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Kingdom Fungi and PhytoPathology – A Unique Perspective




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    INTRODUCTION

    This article emphasises on the classification of the Fungi and Fungi-like organisms (FLOs) into phyla of a single kingdom Fungi. But the approach here is different from others; since the focus will b on the classification of fungi as well as the diseases caused by each group. Here you will get to know about the type of spore, sporangia and fruiting body as well as majordiseases and the pathogens of the diseases. At the end there is a glossary of a few terms is added to help clear some of the concepts regarding growth habitat.

    KINGDOM FUNGI

    Fungi are small, generally microscopic, eukaryotic, usually filamentous, branched, spore-bearing organisms that lack chlorophyll. Fungi have cell walls that contain chitin and glucans (but no cellulose) as their skeletal components.

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    OUTLINE OF THE TOPIC

    a) Introduction
    b) Phylum Chytridiomycota
    c) Phylum Zygomycota
    d) Phylum Ascomycota
    e) Phylum Basidiomycota
    f) Phylum Oomycota
    g) Phylum Hypochytriomycota

    h) Phylum Labirynthiomycota

    i) Phylum Plasmodiophoromycota

    j) Phylum Dictyosteliomycota

    k) Phylum Acrasiomycota
    l) Phylum Myxomycota

    m) References
    n) Read more…
    o) You May Also Like to Read…

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    Alexopoulos et. al., 1996 has divided Kingdom Fungi into following phyla;

    1) PHYLUM CHYTRIDIOMYCOTA

     

    Spore producing Bodies: Zoosporangia (asexual), Oogonia (sexual – female repoductive part)

     

    Types of Spores: Zoospores (asexual), Oospores (sexual)

    Host range: vascular plants, mosses, phytoplanktons, VAM fungi, Ascomycetes, Basidiomycetes.

    Examples: Synchytrium endobioticum causes Potato wart diseases.

    Physoderma maydis causes Physoderma brown spot of corn.

    Olpidium is vector of at least 6 viruses including tobacco necrosis virus and lettuce big vein virus.

    2) PHYLUM ZYGOMYCOTA

    Spore producing Bodies: Zygosporangia (sexual), Sporangiola (asexual; smaller sporangia), Sporangia (asexual)

    Rhizopus Stolonifer

    Types of Spores: Zygospores (sexual), sporangiospores (asexual)

    Host range: vascular plants, mosses, mushrooms. (weak endoparasites)

    Diseases: Rhizopus and mucor are common bread mold cause soft rot of fleshy fruits, vegetables, flowers, bulbs, corms and seeds.

    Examples: Rhizopus stolonifer casuses Soft rot of sweet potato.

    Choanephora cucurbitum causes Choanophora wet rot of squash.

    3) PHYLUM ASCOMYCOTA

    Spore producing Bodies: Ascus (sexual), Conidiophores (asexual; conidiogenous cell bearing hyphal branches)

     

    Types of Ascocarps (sexual fruiting bodies):

     

     

    • Naked Asci
    • Cleistothecium (rounded, globose ascocarp)
    • Perthecium (pear-shaped ascocarp)
    • Apothecium (saucer-shaped ascocarp)

    Types of Spores: Ascospores (sexual), Chlamydospores (asexual), Conidia (asexual), Soredia (in lichens; vegetative propagules)

    Parasexual life cycle is an exception in Aspergillus nidulans.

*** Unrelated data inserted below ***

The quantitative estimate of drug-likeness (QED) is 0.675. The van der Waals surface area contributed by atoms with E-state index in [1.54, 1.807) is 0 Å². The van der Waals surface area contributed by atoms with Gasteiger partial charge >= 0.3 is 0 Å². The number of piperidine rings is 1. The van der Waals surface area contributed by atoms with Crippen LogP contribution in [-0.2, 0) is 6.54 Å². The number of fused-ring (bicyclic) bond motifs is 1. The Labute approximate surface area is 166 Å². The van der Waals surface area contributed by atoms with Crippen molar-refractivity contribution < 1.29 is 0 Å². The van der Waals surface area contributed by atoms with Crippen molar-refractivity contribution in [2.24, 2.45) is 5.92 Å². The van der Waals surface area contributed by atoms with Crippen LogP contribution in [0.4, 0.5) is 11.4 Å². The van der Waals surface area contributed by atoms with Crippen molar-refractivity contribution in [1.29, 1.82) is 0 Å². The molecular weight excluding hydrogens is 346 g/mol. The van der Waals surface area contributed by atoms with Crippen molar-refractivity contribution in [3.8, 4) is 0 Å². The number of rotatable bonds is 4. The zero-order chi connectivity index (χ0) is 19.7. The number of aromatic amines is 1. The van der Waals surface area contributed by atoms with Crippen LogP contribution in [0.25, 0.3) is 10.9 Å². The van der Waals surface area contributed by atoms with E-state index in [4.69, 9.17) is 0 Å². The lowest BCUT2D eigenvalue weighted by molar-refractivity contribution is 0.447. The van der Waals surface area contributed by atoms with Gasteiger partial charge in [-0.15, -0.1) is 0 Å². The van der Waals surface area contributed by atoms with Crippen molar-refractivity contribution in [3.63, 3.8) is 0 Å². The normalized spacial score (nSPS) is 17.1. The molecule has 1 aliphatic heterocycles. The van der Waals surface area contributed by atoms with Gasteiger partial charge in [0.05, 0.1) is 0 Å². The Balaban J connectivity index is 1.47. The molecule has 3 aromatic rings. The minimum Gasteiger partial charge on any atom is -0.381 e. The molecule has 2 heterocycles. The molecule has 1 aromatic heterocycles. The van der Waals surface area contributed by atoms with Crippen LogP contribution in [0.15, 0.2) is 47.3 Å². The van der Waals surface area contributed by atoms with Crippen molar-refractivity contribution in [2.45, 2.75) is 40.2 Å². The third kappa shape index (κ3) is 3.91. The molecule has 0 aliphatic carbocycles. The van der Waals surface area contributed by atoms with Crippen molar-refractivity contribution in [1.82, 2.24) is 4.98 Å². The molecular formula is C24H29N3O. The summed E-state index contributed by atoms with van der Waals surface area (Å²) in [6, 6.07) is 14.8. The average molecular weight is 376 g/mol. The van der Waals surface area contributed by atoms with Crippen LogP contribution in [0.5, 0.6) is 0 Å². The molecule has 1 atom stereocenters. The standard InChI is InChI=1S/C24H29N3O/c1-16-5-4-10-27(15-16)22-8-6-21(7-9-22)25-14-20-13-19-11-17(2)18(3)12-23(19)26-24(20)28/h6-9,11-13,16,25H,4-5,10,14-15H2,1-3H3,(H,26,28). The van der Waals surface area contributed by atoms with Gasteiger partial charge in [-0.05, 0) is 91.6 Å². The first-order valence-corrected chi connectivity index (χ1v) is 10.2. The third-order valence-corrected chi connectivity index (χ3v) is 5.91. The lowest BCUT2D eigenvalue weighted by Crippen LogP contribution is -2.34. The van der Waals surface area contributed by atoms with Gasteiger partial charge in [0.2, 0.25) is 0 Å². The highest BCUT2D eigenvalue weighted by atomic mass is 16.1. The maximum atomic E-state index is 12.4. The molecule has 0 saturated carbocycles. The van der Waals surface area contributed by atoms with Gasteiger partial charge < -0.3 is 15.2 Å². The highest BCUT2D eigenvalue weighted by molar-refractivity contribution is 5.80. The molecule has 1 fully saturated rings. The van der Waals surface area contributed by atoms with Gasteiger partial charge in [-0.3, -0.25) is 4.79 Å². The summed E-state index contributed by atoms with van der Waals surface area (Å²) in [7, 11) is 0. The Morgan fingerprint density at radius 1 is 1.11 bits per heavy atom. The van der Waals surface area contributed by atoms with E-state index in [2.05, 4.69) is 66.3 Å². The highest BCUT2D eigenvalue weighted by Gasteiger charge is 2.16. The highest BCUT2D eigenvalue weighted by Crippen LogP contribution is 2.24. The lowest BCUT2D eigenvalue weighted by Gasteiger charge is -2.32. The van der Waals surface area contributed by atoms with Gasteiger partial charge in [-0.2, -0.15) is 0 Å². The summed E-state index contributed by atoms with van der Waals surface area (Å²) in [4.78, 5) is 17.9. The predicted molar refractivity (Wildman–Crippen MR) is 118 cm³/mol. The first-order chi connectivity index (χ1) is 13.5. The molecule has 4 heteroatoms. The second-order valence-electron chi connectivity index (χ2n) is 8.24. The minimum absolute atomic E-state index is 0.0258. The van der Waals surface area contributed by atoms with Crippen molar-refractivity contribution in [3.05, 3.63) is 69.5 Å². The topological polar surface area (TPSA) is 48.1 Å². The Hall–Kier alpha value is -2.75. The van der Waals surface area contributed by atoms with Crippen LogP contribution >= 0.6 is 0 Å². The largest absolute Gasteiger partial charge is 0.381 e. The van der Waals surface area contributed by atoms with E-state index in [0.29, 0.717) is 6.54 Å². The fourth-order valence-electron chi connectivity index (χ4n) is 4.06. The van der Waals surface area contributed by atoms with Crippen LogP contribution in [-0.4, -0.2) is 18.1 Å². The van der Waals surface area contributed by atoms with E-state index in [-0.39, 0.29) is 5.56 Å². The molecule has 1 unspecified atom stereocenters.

Host range: crop plants, timber plants and ornamental plants.

    Diseases:

    • Capnodium casuses sooty mold on plants. it is not parasitic but live off the honey dew particles left by aphids, insects, etc.
    • Taphrina cause leaf, flower and fruit deformations in stone fruits and forest trees such as leaf curl in peach and nectarin, leaf curl and Witches’ broom on cherries, Plum pocket on plums, and leaf blister of oak.
    • Cochilobolus sp cause various leaf spots, blights and root rots of most cereals and grasses
    • Mycosphaerella graminicola causing Septoria leafspots of cereals
    • Alternaria cause leaf spots, blights, damping-off of seedlings, stem-rots, tuber and fruit rots of onions, cucurbits, cherry, sour cherry; core rots of apple, and rots of lemons and oranges.
    • Cercospora leaf spots of various shapes and sizes are common on almost all plants including grasses, many field crops, vegetables, ornamentals and tree. Cercospora early blight of celery, leaf spots of beets and peanuts, leaf spots of beans and soybeans; gray leaf spots of corn are very common and severe.
    • Bipolaris oryzae cause brown spot disease of rice.

    Anthracnose: Diplocarpon, Discula, Elsinoe and Gnomonia cause anthracnose in strawberry, dogwood, grapes, and walnut and many forest and shade trees respectively.

    Stem and Twig Cankers: cankers of different plants are caused by Ascomycetes are:

    • Botryosphaeria dothidea cause on apple, peach, almond, pecan.
    • Fusarium circinatum, causes pitch canker of pines.
    • Nectria galligena on apple, pear and many forest trees.

    Powdery mildews: of various plants are caused by different pathogens;

    • Blumeria, B. graminis cause powdery mildew of cereals and grasses
    • Erysiphe, cause in Begonia, Chrysanthemum, and cucurbits
    • Levillula taurica on tomato
    • Microsphaera, M. alni cause on many shade trees and ornamental plants
    • Oidium neolycopesicum causes in tomato
    • Phyllactinia spp. cause in shade and forest trees
    • Podosphaera, P. leucotricha cause in apple, pear and quinch; P. oxyacanthae on apricot, cherry, peach and plum and P. xanthii on cucurbits
    • Sphaerotheca, S. macularis on strawberry; S.mors-uvae on goose- berry and currant; S.pannosa on peach and rose and S. fuligena on sugar beets.
    • Uncinula necator on grapes,
    • Uncinuliella flexousa on horsechestnut.

    Fuarium sp.

    Examples:

    • Ophiostoma novo-ulmi causese Dutch elm disease.
    • Blumeria graminis tritici causes Powdery mildew of wheat.
    • Pyricularia oryzae cause rice blast disease.
    • Fusarium oxysporium cv. lycopersici cause Fusarium wilt of tomato.
     

    Symptoms caused by Ascoomycetes

    4) PHYLUM BASIDIOMYCOTA

    Spore producing Bodies: Basidium (sexual), Basidiocarp (sexual fruiting body)

    Types of Spores: Basidiospores (sexual), Conidia (asexual), Oidia (asexual), Arthrospores (asexual), Urediospores or urediniospores (asexual; similar in function to conidia; in rust fungi)

    Host range: Cereals (rusts and smuts), forest and shade trees, timber plants, ornamental plants

     

    Diseases: Rusts and smuts are major diseases causing most damage to plants.

     

    Rusts: Rust are caused by member of order Uredinales; appear on stem, leaves as orange, yellow, brown or white spots and rupture the epidermis. Some form swellings and galls. These may be caused by;

    Puccinia graminis (wheat, and all other small grains), P. striiformis (yellow or stripe rust of wheat, rye, barley), P. triticina (leaf or brown rust of wheat and rye); P. hordei (leaf rust of barley); P. purpurea (sorghum rust); P. sacchari and P. melanocephala (sugar cane rust) and P. stakmani (rust of cotton) and many other.